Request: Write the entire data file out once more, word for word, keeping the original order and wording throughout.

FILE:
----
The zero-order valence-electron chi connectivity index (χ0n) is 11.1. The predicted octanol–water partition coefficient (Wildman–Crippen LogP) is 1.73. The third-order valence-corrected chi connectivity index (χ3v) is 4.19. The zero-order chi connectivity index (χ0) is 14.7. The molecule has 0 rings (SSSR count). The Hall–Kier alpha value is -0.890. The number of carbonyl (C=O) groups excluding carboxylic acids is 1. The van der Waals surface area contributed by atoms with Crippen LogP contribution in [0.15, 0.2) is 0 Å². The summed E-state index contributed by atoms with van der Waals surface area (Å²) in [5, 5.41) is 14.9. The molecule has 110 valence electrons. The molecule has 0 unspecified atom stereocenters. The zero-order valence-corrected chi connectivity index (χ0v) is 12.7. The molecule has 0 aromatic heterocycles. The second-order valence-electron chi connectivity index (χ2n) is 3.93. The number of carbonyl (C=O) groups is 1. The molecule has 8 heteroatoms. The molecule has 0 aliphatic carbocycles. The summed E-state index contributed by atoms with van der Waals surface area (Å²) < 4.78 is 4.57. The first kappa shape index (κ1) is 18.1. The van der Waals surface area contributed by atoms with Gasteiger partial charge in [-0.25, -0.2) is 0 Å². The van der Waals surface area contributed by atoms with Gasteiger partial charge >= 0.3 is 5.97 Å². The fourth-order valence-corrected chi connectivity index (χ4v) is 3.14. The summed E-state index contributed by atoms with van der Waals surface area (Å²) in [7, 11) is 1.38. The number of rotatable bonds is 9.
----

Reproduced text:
The zero-order valence-electron chi connectivity index (χ0n) is 11.1. The predicted octanol–water partition coefficient (Wildman–Crippen LogP) is 1.73. The third-order valence-corrected chi connectivity index (χ3v) is 4.19. The zero-order chi connectivity index (χ0) is 14.7. The molecule has 0 rings (SSSR count). The Hall–Kier alpha value is -0.890. The number of carbonyl (C=O) groups excluding carboxylic acids is 1. The van der Waals surface area contributed by atoms with Crippen LogP contribution in [0.15, 0.2) is 0 Å². The summed E-state index contributed by atoms with van der Waals surface area (Å²) in [5, 5.41) is 14.9. The molecule has 110 valence electrons. The molecule has 0 unspecified atom stereocenters. The zero-order valence-corrected chi connectivity index (χ0v) is 12.7. The molecule has 0 aromatic heterocycles. The second-order valence-electron chi connectivity index (χ2n) is 3.93. The number of carbonyl (C=O) groups is 1. The molecule has 8 heteroatoms. The molecule has 0 aliphatic carbocycles. The summed E-state index contributed by atoms with van der Waals surface area (Å²) < 4.78 is 4.57. The first kappa shape index (κ1) is 18.1. The van der Waals surface area contributed by atoms with Gasteiger partial charge in [-0.25, -0.2) is 0 Å². The van der Waals surface area contributed by atoms with Gasteiger partial charge >= 0.3 is 5.97 Å². The fourth-order valence-corrected chi connectivity index (χ4v) is 3.14. The summed E-state index contributed by atoms with van der Waals surface area (Å²) in [7, 11) is 1.38. The number of rotatable bonds is 9.